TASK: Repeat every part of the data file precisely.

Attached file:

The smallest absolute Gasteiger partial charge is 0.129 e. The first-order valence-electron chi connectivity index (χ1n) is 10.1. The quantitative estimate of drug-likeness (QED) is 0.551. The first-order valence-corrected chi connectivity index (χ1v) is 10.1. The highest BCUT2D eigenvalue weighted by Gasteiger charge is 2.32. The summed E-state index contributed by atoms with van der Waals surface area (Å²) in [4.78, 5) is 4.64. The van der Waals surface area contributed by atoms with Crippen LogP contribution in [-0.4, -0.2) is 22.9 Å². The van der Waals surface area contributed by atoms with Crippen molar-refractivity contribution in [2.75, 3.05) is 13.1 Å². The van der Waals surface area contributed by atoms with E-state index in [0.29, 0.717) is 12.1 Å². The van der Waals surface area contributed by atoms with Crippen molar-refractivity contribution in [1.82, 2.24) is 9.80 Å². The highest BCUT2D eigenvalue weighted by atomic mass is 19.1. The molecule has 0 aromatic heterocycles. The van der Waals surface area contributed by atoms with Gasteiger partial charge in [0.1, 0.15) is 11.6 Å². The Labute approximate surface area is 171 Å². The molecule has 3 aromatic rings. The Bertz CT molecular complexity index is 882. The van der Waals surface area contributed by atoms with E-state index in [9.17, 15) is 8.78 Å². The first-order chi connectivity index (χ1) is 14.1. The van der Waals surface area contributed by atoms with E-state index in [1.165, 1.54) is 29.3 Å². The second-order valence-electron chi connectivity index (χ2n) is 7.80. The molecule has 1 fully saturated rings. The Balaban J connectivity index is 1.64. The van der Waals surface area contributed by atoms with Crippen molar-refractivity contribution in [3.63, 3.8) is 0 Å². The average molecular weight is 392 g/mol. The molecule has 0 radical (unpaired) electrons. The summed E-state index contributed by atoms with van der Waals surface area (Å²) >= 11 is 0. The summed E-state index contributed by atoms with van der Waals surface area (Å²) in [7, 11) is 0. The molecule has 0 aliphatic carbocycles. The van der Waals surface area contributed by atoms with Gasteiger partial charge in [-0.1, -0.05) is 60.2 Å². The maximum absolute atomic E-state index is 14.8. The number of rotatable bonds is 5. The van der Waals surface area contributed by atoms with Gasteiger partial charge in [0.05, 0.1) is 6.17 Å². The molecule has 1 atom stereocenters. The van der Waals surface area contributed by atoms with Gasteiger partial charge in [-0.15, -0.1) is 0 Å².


The smallest absolute Gasteiger partial charge is 0.129 e. The first-order valence-electron chi connectivity index (χ1n) is 10.1. The quantitative estimate of drug-likeness (QED) is 0.551. The first-order valence-corrected chi connectivity index (χ1v) is 10.1. The highest BCUT2D eigenvalue weighted by Gasteiger charge is 2.32. The summed E-state index contributed by atoms with van der Waals surface area (Å²) in [4.78, 5) is 4.64. The van der Waals surface area contributed by atoms with Crippen LogP contribution in [-0.4, -0.2) is 22.9 Å². The van der Waals surface area contributed by atoms with Crippen molar-refractivity contribution in [2.75, 3.05) is 13.1 Å². The van der Waals surface area contributed by atoms with E-state index in [0.29, 0.717) is 12.1 Å². The van der Waals surface area contributed by atoms with Crippen molar-refractivity contribution in [1.82, 2.24) is 9.80 Å². The highest BCUT2D eigenvalue weighted by atomic mass is 19.1. The molecule has 0 aromatic heterocycles. The van der Waals surface area contributed by atoms with Gasteiger partial charge in [0.1, 0.15) is 11.6 Å². The Labute approximate surface area is 171 Å². The molecule has 3 aromatic rings. The Bertz CT molecular complexity index is 882. The van der Waals surface area contributed by atoms with E-state index in [9.17, 15) is 8.78 Å². The first-order chi connectivity index (χ1) is 14.1. The van der Waals surface area contributed by atoms with E-state index in [1.165, 1.54) is 29.3 Å². The second-order valence-electron chi connectivity index (χ2n) is 7.80. The molecule has 1 fully saturated rings. The Balaban J connectivity index is 1.64. The van der Waals surface area contributed by atoms with Crippen molar-refractivity contribution in [3.63, 3.8) is 0 Å². The average molecular weight is 392 g/mol. The molecule has 0 radical (unpaired) electrons. The summed E-state index contributed by atoms with van der Waals surface area (Å²) >= 11 is 0. The summed E-state index contributed by atoms with van der Waals surface area (Å²) in [7, 11) is 0. The molecule has 0 aliphatic carbocycles. The van der Waals surface area contributed by atoms with Gasteiger partial charge in [-0.1, -0.05) is 60.2 Å². The maximum absolute atomic E-state index is 14.8. The number of rotatable bonds is 5. The van der Waals surface area contributed by atoms with Gasteiger partial charge in [0.05, 0.1) is 6.17 Å². The molecule has 1 atom stereocenters. The van der Waals surface area contributed by atoms with Gasteiger partial charge in [-0.15, -0.1) is 0 Å².